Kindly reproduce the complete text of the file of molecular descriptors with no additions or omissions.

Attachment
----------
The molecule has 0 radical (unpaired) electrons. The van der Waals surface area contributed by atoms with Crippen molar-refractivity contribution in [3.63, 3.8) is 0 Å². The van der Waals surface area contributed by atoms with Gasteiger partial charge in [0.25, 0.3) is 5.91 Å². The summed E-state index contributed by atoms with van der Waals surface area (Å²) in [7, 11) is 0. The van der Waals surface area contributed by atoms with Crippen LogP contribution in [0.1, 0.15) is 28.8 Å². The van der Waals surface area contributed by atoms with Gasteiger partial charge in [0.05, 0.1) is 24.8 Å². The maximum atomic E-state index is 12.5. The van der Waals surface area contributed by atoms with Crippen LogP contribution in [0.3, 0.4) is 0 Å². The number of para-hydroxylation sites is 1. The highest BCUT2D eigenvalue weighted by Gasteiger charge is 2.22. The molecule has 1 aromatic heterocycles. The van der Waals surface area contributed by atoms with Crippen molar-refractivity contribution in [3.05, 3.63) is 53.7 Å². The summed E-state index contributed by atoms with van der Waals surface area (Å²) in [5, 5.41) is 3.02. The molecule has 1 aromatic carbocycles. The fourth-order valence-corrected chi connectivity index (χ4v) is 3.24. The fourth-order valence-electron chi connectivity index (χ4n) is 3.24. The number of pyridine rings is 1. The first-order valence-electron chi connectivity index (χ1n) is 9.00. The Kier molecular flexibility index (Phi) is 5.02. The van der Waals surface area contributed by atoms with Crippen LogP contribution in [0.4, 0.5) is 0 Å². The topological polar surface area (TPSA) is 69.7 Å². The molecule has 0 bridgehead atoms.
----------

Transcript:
The molecule has 0 radical (unpaired) electrons. The van der Waals surface area contributed by atoms with Crippen molar-refractivity contribution in [3.63, 3.8) is 0 Å². The van der Waals surface area contributed by atoms with Gasteiger partial charge in [0.25, 0.3) is 5.91 Å². The summed E-state index contributed by atoms with van der Waals surface area (Å²) in [7, 11) is 0. The van der Waals surface area contributed by atoms with Crippen LogP contribution in [0.1, 0.15) is 28.8 Å². The van der Waals surface area contributed by atoms with Gasteiger partial charge in [0.05, 0.1) is 24.8 Å². The maximum atomic E-state index is 12.5. The van der Waals surface area contributed by atoms with Crippen LogP contribution in [0.3, 0.4) is 0 Å². The number of para-hydroxylation sites is 1. The highest BCUT2D eigenvalue weighted by Gasteiger charge is 2.22. The molecule has 1 aromatic heterocycles. The van der Waals surface area contributed by atoms with Crippen molar-refractivity contribution in [3.05, 3.63) is 53.7 Å². The summed E-state index contributed by atoms with van der Waals surface area (Å²) in [5, 5.41) is 3.02. The molecule has 1 aromatic carbocycles. The fourth-order valence-corrected chi connectivity index (χ4v) is 3.24. The fourth-order valence-electron chi connectivity index (χ4n) is 3.24. The number of pyridine rings is 1. The first-order valence-electron chi connectivity index (χ1n) is 9.00. The Kier molecular flexibility index (Phi) is 5.02. The van der Waals surface area contributed by atoms with Crippen LogP contribution in [0.4, 0.5) is 0 Å². The topological polar surface area (TPSA) is 69.7 Å². The molecule has 0 bridgehead atoms.